* Achillion Pharma jumps on hepatitis C drug trial results
* Qualcomm near deal with China on antitrust dispute, shares climb
* Indexes off: Dow 0.34 pct, S&P 0.2 pct, Nasdaq 0.24 pct (Updates to market open)
By Chuck Mikolajczak
NEW YORK, Feb 9 (Reuters) - U.S. stocks slipped on Monday, on the heels of disappointing Chinese economic data and signs of increased tensions surrounding Greek debt negotiations.
China’s exports fell 3.3 percent from a year ago while imports tumbled 19.9 percent, well short of expectations, raising concerns about the world’s second-largest economy.
Greece’s Prime Minister Alexis Tsipras on Sunday ruled out any extension of its international bailout and announced moves to reverse some of the reforms imposed by its lenders. On Monday, European Commission President Jean-Claude Juncker said Greeks should not expect the euro zone to accept the latest terms proposed by Greece.
National Bank of Greece U.S.-listed shares dropped 7.4 percent to $1.12.
“We are seeing heightened nervousness over the Greek elections and the policies that could make or break its EU membership,” said Andre Bakhos, managing director at Janlyn Capital LLC in Bernardsville, New Jersey.
“In addition, the Chinese economic data disappointed and added to the economic global weakness we have been seeing.”
The Dow Jones industrial average fell 60.57 points, or 0.34 percent, to 17,763.72, the S&P 500 lost 4.08 points, or 0.2 percent, to 2,051.39 and the Nasdaq Composite dropped 11.23 points, or 0.24 percent, to 4,733.17.
U.S. stocks fell on Friday as stronger than anticipated monthly payrolls heightened expectations the U.S. Federal Reserve may hike interest rates by mid-year, but the three major indexes managed to notch gains for the week.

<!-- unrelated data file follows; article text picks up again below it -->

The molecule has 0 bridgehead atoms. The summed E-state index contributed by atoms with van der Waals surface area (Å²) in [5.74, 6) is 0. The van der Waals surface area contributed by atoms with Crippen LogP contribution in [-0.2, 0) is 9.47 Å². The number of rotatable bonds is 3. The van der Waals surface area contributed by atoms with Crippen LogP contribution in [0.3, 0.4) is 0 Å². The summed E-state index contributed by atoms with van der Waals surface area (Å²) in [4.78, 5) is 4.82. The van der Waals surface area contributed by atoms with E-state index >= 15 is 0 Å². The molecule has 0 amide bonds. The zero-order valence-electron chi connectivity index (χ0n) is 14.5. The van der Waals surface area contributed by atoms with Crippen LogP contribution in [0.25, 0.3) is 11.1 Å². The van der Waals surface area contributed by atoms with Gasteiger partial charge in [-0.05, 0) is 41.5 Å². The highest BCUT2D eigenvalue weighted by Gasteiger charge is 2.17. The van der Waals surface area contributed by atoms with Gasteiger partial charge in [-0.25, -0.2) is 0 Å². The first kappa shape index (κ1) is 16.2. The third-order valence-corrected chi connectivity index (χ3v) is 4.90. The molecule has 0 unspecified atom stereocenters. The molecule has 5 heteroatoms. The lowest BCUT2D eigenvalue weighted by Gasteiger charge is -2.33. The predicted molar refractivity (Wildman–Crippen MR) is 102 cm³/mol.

McDonald’s lost 0.9 percent to $93.12. Same-restaurant sales fell a steeper-than-expected 1.8 percent in January.
Achillion Pharmaceuticals jumped 15 percent to $12.44. Its experimental hepatitis C drug, when used in combination with Gilead Sciences Inc’s Sovaldi, eradicated signs of the virus after six weeks of therapy. Gilead shares edged up 0.1 percent to $97.60.
Qualcomm shares gained 3.6 percent to $68.71, the biggest boost to the Nasdaq 100. A source told Reuters the chipmaker is likely to pay China a record fine of around $1 billion, ending a 14-month government investigation into anti-competitive practices.
Hasbro rose 4.7 percent to $58.38 after the second-largest U.S. toymaker reported a nearly 31 percent rise in quarterly profit and authorized additional share repurchases of $500 million.
Despite some high-profile earnings misses from large multinationals, Thomson Reuters data through Friday show 73 percent of the 322 companies in the S&P 500 that have reported earnings have topped expectations. The beat rate for the past four quarters was 69 percent and fourth-quarter earnings are expected to grow 6.4 percent.
Advancing issues outnumbered declining ones on the NYSE by 1,394 to 1,362, for a 1.02-to-1 ratio; on the Nasdaq, 1,251 issues fell and 1,032 advanced, a 1.21-to-1 ratio favoring decliners.
The benchmark S&P 500 posted 4 new 52-week highs and 2 new lows; the Nasdaq Composite recorded 19 new highs and 9 new lows. (Editing by Bernadette Baum and Nick Zieminski)